let us consider I have a function $f(x,y)$, I know a value $f_0=f(x=0,y=0)$ but I don't know how $f$ is done. By the way I know his partial derivatives $\frac{\partial f}{\partial x}$ and $\frac{\partial f}{\partial y}$. I want to plot $f$ in a 3D plot respect to $x$ and $y$ in an interval $x_L\leq x\leq x_U$ and $y_L\leq y\leq y_U$.

Which is the relation that I should use to do that? How to evaluate $f$?

I tought about:


which depends on derivatives. Am i right?


After some calculation: $$\frac{\partial f}{\partial x}=a$$ with $a$ scalar. $$\frac{\partial f}{\partial y}=b$$ with $b$ scalar.

And $f_0=c$ with $c$ scalar

  • $\begingroup$ Do you know what the partial derivatives are everywhere, or just at the origin? $\endgroup$ – Arthur Aug 20 '18 at 13:55
  • $\begingroup$ I know them everywhere or at least in the interval of interest. $\endgroup$ – it8 Aug 20 '18 at 14:00

If you know the partial derivatives of the function everywere you can come back to $f(x,y)$ by integration. You just have to be careful when integrating a $2$ variable function with respect to only one variable because the constant of integration will be a function of the variable you didn't integrate on. So $$\int\partial_xf(x,y)dx = f_1(x,y)+g(y)\color{red}{+c_1}\\ \int\partial_yf(x,y)dy = f_2(x,y)+h(x)\color{red}{+c_2}$$ I marked the constants in red because they can be incorporated in the functions $g,h$. This two integral have to be the same because they represent the same function, so, with the value of the function in $(0,0)$ you just have to solve the system $$\begin{cases}f_1(x,y)+g(y) = f_2(x,y)+h(x) \\ f(0,0) = f_0\end{cases}$$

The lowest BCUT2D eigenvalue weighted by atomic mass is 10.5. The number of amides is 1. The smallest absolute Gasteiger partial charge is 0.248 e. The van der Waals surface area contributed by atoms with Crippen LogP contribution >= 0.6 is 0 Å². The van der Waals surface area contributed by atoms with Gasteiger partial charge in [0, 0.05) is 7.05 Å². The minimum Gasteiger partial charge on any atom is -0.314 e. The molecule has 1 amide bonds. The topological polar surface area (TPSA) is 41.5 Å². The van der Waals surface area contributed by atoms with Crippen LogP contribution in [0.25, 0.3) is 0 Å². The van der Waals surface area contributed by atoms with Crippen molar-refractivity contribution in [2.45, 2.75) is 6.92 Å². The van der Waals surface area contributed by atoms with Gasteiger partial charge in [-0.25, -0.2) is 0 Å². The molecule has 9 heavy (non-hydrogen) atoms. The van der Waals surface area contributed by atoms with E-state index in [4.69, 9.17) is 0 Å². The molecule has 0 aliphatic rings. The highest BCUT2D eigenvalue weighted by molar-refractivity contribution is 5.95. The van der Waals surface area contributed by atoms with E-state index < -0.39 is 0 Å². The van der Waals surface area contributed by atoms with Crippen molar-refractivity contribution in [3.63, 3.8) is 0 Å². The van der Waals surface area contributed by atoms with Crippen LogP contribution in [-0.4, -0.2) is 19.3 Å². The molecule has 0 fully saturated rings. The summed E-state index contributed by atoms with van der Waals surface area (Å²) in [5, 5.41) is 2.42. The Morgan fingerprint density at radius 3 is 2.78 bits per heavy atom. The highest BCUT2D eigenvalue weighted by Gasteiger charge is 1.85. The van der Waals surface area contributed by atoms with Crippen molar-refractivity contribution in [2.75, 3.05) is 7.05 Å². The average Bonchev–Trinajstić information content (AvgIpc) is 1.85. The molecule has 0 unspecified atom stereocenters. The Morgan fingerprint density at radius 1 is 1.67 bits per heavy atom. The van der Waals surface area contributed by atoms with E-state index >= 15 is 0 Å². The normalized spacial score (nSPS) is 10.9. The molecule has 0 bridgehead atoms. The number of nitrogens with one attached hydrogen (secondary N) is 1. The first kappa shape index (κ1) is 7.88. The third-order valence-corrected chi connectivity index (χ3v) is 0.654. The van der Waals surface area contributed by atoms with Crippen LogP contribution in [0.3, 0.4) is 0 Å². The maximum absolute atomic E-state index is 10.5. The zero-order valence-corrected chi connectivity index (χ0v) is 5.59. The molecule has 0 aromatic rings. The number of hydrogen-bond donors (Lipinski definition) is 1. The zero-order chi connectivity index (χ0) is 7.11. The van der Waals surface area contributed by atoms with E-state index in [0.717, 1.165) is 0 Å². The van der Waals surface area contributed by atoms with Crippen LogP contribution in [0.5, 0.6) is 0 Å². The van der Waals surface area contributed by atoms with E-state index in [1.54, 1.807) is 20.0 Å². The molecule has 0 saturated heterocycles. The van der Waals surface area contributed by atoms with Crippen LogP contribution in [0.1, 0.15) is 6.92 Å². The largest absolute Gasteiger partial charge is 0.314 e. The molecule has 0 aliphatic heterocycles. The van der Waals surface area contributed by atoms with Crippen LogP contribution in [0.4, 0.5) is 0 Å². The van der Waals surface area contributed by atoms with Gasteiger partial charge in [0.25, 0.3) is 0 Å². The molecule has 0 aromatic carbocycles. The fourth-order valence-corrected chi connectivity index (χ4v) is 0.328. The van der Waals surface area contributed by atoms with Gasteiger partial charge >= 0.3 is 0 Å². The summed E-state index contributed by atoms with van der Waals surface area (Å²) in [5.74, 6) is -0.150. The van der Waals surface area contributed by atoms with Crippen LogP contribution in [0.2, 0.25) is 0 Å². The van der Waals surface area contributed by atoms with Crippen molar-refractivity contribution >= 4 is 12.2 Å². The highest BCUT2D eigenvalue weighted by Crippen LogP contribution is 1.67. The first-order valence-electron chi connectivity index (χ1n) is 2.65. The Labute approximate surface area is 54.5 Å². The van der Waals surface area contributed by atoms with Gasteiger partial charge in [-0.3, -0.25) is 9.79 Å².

Your case is very easy! If both partial derivatives are just constants, your function has to be linear in both $x$ and $y$. Integrating as I showed earlier you get $$\int a dx = ax + g(y) \\\int b dy = by + h(x)$$ by confronting the two we get that $$f(x,y) = ax +by +f_0$$ because to be equal the two integrated function you have $$g(y) = by \\ h(x) = ax$$ obviously there only remains the constant which is clearly $f_0$. So in the end $$f(x,y) = ax+by+c$$

  • $\begingroup$ I add an edit to the post. Should be useful $\endgroup$ – it8 Aug 20 '18 at 14:25
  • 1
    $\begingroup$ Is it been useful in any way? $\endgroup$ – Davide Morgante Aug 21 '18 at 18:14
  • 1
    $\begingroup$ Yes very useful, thank you. Rating this as best answer of course. $\endgroup$ – it8 Aug 22 '18 at 9:32

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